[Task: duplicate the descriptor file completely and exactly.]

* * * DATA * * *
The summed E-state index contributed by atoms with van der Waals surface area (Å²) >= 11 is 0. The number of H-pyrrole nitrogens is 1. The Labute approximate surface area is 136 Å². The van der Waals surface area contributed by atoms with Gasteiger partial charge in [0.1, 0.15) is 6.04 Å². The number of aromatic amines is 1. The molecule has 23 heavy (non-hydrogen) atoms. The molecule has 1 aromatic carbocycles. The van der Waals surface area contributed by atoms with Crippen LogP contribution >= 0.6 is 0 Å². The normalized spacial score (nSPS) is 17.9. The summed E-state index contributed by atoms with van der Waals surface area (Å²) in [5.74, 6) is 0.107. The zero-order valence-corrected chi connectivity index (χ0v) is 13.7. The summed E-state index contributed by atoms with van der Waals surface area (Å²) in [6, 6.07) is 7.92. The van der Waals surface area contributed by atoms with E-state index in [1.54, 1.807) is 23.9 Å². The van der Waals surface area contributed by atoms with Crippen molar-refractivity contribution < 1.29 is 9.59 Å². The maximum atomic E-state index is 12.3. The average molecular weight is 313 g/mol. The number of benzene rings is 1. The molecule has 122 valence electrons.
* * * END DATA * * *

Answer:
The summed E-state index contributed by atoms with van der Waals surface area (Å²) >= 11 is 0. The number of H-pyrrole nitrogens is 1. The Labute approximate surface area is 136 Å². The van der Waals surface area contributed by atoms with Gasteiger partial charge in [0.1, 0.15) is 6.04 Å². The number of aromatic amines is 1. The molecule has 23 heavy (non-hydrogen) atoms. The molecule has 1 aromatic carbocycles. The van der Waals surface area contributed by atoms with Crippen LogP contribution >= 0.6 is 0 Å². The normalized spacial score (nSPS) is 17.9. The summed E-state index contributed by atoms with van der Waals surface area (Å²) in [5.74, 6) is 0.107. The zero-order valence-corrected chi connectivity index (χ0v) is 13.7. The summed E-state index contributed by atoms with van der Waals surface area (Å²) in [6, 6.07) is 7.92. The van der Waals surface area contributed by atoms with E-state index in [1.54, 1.807) is 23.9 Å². The van der Waals surface area contributed by atoms with Crippen molar-refractivity contribution < 1.29 is 9.59 Å². The maximum atomic E-state index is 12.3. The average molecular weight is 313 g/mol. The number of benzene rings is 1. The molecule has 122 valence electrons.